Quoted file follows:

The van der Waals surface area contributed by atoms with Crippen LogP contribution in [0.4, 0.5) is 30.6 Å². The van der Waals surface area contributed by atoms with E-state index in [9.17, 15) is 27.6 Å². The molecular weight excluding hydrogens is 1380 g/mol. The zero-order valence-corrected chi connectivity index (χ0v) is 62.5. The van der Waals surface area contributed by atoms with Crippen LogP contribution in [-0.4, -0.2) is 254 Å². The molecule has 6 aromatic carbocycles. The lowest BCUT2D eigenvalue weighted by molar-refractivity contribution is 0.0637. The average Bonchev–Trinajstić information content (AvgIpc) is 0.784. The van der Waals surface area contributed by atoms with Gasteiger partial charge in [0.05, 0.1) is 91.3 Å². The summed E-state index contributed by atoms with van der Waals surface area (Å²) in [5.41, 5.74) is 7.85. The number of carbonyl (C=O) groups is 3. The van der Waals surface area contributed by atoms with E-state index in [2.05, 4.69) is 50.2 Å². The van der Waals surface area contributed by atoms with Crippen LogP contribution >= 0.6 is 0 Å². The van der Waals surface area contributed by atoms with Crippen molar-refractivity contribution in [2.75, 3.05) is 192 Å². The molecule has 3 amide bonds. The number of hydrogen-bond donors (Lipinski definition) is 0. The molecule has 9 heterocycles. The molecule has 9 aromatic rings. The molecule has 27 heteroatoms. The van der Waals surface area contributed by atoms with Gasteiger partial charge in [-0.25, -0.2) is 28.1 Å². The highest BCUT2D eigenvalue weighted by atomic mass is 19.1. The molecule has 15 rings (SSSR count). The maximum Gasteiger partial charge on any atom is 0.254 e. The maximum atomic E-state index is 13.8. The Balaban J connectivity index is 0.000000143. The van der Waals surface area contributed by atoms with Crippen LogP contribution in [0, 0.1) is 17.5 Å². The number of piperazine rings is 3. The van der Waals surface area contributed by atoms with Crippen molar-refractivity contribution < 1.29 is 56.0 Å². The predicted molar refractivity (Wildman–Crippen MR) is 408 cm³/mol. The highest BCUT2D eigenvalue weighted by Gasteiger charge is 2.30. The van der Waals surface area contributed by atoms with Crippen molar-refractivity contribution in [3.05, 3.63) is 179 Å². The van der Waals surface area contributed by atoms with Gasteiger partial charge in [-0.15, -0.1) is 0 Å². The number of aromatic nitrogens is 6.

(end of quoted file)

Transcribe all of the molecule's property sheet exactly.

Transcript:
The van der Waals surface area contributed by atoms with Crippen LogP contribution in [0.4, 0.5) is 30.6 Å². The van der Waals surface area contributed by atoms with E-state index in [9.17, 15) is 27.6 Å². The molecular weight excluding hydrogens is 1380 g/mol. The zero-order valence-corrected chi connectivity index (χ0v) is 62.5. The van der Waals surface area contributed by atoms with Crippen LogP contribution in [-0.4, -0.2) is 254 Å². The molecule has 6 aromatic carbocycles. The lowest BCUT2D eigenvalue weighted by molar-refractivity contribution is 0.0637. The average Bonchev–Trinajstić information content (AvgIpc) is 0.784. The van der Waals surface area contributed by atoms with Gasteiger partial charge in [0.05, 0.1) is 91.3 Å². The summed E-state index contributed by atoms with van der Waals surface area (Å²) in [5.41, 5.74) is 7.85. The number of carbonyl (C=O) groups is 3. The van der Waals surface area contributed by atoms with E-state index in [2.05, 4.69) is 50.2 Å². The van der Waals surface area contributed by atoms with Crippen LogP contribution >= 0.6 is 0 Å². The van der Waals surface area contributed by atoms with Crippen molar-refractivity contribution in [2.75, 3.05) is 192 Å². The molecule has 3 amide bonds. The number of hydrogen-bond donors (Lipinski definition) is 0. The molecule has 9 heterocycles. The molecule has 9 aromatic rings. The molecule has 27 heteroatoms. The van der Waals surface area contributed by atoms with Gasteiger partial charge in [-0.25, -0.2) is 28.1 Å². The highest BCUT2D eigenvalue weighted by atomic mass is 19.1. The molecule has 15 rings (SSSR count). The maximum Gasteiger partial charge on any atom is 0.254 e. The maximum atomic E-state index is 13.8. The Balaban J connectivity index is 0.000000143. The van der Waals surface area contributed by atoms with Crippen LogP contribution in [0, 0.1) is 17.5 Å². The number of piperazine rings is 3. The van der Waals surface area contributed by atoms with Crippen molar-refractivity contribution < 1.29 is 56.0 Å². The predicted molar refractivity (Wildman–Crippen MR) is 408 cm³/mol. The highest BCUT2D eigenvalue weighted by Gasteiger charge is 2.30. The van der Waals surface area contributed by atoms with Crippen molar-refractivity contribution in [3.05, 3.63) is 179 Å². The van der Waals surface area contributed by atoms with Gasteiger partial charge in [-0.15, -0.1) is 0 Å². The number of aromatic nitrogens is 6.